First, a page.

I spent 4 years at community college instead of dropping out


(Illustrated by Kendal Foreman/ Warrior Life)

At 17 you can’t vote, nor drink, or gamble but are expected to be able to go to college and make decisions that will impact the remainder of one’s life.

Like most students, college has been preached to me since the beginning of my education as the key to a successful life. The choice of getting a college education was never an option in my household.

“You are going to college,” my mom would say. “All of my children are going to college.”

The proper expectation for me was to spend two years at El Camino College followed by transferring into an exceptional university.

My timeline didn’t play out that way. I spent four years at El Camino College before I finally got accepted into a university.

I began my journey at El Camino as an undeclared major. At that time, first year students were still required to take placement tests.

My results were disappointing.

I was placed in the lowest of the low in math and two semesters below college level in English.

The series of remedial classes I tested into was the kryptonite in my original transferring plan. Feeling dumb would be an understatement for what I felt when seeing my results.

I was labeled incompetent according to my placement test.

The word incompetent made me feel like I had already failed before I was even given a chance to start.

I was a fresh faced first year college student turned bitter. Taking 6 a.m. remedial classes that don’t count as transfer credit felt like the biggest waste of my time.

Every morning I had to convince myself to open my car door and drag myself out to make it to my class.

My anxiety would show up like clockwork. Creeping up in my throat before every lecture and exam. Sometimes I would run to the restroom and lock myself in the stall just to pull myself together.

I can’t count the number of times I cried my first semester. I felt nothing but pressure weighing me down. The thought of never getting out of remedial classes kept me up at night.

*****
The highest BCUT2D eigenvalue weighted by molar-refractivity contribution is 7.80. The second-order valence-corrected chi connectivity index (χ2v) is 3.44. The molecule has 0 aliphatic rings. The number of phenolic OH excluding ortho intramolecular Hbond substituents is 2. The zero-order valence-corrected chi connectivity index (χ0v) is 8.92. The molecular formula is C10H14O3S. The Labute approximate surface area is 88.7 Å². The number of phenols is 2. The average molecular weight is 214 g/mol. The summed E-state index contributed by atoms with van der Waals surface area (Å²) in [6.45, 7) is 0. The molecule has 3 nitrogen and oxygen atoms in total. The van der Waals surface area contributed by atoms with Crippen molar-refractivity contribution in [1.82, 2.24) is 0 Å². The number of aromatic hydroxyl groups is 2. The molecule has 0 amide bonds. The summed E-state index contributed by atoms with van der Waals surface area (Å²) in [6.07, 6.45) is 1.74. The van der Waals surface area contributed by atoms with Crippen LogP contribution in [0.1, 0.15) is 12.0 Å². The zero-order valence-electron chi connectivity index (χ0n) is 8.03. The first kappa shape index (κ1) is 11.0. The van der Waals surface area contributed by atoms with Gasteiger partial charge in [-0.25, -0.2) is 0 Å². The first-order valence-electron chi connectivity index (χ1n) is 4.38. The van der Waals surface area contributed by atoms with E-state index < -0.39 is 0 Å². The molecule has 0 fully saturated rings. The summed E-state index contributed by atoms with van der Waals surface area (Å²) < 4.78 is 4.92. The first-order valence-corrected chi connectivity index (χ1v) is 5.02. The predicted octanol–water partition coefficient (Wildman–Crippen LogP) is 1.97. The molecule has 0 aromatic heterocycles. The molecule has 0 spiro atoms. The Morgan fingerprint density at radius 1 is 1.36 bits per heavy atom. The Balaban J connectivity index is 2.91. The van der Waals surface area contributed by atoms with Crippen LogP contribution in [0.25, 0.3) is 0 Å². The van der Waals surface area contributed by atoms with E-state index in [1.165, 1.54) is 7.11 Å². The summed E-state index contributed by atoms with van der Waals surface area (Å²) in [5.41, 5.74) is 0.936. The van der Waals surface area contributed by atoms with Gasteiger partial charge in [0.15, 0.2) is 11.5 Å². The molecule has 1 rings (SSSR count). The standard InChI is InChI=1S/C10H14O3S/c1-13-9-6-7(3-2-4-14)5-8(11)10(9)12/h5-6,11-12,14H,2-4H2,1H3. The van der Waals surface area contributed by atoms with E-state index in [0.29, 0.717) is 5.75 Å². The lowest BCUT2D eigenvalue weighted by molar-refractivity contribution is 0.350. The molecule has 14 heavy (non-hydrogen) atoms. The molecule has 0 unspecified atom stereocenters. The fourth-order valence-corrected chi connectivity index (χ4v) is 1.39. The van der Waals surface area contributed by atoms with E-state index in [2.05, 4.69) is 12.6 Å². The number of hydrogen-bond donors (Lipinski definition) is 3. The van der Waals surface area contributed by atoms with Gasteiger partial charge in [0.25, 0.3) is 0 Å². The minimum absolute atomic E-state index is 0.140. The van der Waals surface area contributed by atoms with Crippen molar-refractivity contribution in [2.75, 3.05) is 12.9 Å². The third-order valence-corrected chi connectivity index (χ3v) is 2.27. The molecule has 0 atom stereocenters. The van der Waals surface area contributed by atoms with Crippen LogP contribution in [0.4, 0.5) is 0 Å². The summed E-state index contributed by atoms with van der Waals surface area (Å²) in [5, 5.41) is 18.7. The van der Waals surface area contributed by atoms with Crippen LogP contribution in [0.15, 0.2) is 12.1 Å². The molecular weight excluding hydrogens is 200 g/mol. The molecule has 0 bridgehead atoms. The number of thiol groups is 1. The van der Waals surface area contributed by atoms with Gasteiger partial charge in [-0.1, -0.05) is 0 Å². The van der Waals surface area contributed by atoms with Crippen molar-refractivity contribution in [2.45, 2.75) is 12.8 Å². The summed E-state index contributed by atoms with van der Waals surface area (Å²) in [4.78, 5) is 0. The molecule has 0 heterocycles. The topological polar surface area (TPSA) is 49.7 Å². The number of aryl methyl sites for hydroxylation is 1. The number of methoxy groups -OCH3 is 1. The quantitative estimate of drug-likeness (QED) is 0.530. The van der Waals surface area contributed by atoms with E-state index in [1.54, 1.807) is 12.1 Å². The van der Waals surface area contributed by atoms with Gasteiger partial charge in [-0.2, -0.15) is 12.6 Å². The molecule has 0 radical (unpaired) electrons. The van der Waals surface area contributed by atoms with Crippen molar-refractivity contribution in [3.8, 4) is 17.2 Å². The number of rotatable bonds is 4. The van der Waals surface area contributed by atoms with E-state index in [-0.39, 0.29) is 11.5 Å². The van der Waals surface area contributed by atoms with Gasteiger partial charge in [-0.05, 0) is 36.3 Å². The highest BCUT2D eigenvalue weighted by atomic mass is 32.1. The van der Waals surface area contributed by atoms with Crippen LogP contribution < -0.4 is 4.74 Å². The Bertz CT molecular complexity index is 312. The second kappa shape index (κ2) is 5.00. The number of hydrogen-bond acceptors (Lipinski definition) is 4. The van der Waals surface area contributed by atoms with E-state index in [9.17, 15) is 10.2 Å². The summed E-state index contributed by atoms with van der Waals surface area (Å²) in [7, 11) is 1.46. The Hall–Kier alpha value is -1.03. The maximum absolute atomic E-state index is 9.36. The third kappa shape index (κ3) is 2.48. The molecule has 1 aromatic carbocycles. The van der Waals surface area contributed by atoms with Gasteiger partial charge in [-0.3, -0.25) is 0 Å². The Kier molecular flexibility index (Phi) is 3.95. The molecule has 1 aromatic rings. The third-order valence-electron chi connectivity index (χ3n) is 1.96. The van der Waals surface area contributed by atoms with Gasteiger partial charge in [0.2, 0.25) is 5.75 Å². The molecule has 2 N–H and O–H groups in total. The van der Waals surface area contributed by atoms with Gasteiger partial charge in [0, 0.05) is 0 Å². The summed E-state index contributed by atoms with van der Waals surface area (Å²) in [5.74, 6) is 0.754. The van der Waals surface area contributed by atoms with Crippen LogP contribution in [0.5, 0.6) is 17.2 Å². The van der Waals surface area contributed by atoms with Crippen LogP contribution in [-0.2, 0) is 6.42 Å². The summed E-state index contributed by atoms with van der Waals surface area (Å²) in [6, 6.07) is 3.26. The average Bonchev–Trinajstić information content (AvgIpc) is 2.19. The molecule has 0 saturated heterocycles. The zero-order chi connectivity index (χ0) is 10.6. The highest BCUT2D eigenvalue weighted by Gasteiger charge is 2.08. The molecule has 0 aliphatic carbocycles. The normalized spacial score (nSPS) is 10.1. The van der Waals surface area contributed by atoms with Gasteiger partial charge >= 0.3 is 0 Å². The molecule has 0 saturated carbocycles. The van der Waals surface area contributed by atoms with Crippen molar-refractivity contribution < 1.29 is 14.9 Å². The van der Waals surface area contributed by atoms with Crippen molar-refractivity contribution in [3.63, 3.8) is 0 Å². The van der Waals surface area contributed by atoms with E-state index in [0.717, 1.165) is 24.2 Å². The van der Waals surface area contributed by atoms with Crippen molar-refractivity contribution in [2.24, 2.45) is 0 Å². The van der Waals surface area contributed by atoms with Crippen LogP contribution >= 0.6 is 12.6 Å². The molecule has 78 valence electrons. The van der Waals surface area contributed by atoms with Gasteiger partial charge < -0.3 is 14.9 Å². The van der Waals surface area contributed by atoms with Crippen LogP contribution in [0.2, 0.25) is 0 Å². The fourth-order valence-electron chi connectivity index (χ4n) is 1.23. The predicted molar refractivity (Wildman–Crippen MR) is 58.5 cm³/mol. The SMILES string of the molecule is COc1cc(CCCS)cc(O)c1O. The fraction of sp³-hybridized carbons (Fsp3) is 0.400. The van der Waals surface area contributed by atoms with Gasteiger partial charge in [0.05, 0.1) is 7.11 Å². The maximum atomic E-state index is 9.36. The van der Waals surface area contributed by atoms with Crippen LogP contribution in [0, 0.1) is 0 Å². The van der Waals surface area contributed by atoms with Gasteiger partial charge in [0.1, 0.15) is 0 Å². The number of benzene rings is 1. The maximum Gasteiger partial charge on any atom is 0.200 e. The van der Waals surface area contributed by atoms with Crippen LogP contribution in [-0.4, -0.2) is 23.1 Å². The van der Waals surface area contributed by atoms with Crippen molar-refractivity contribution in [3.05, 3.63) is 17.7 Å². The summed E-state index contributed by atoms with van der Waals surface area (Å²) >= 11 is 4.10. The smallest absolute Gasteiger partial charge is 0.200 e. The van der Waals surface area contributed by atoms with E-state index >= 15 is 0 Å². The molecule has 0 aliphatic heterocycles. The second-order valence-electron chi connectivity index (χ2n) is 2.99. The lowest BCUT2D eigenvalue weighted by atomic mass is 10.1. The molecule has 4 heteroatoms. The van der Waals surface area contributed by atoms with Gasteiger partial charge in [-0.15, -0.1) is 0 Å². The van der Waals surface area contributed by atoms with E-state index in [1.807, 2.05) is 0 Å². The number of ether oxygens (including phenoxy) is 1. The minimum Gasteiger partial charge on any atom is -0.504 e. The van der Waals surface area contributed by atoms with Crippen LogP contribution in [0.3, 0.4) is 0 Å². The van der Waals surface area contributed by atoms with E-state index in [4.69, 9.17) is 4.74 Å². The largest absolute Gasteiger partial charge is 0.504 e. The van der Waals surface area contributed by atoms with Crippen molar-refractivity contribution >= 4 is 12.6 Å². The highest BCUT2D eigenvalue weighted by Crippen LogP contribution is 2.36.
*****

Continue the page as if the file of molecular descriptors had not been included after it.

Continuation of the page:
I thought El Camino was going to be a walk in the park, but it felt more like I was drowning in the deep end.

The college experience had been advertised as a life changing thing, where every student would get to choose their own path for their education.

But instead, I was stuck taking classes that weren’t a necessity to the goals I wanted to accomplish. My mind was made up and the advertised experience had shattered before my eyes. I was flooded in my fear of disappointing my family and the possibility I would never leave El Camino College.

I remember my mom’s face when I finally had the guts to express I no longer wanted to go to school. There was a brief moment of disappointment on her face followed by a reassurance.

“Try your best and at least finish this semester,” she said.

That was my wake up call. It took time for me to realize I had become my own worst enemy fighting the constant battle of my own self worth.

No one saw me as incompetent except myself.

Community college can be a race for some and a marathon for others. In terms of where I started El Camino College I felt like I had been set a mile behind my peers, and I would never have the chance to catch up, or cross the finish line.

Many students that get placed within remedial classes don’t believe they are following the correct path or are taking too long. This is shown in the data collected by The National Center on Education and Economy which shows that “Less than 20% of students enrolled in at least one remedial class attain a degree within 5 years.”

I have seen many community college students go through the same struggle as me and feel embarrassed by the stigma surrounding attending a community college for more than two years.

Four years at community college is longer than the two years I had hoped for. The four years at El Camino helped me accept my failure and allowed me to believe in myself when I felt the most lost.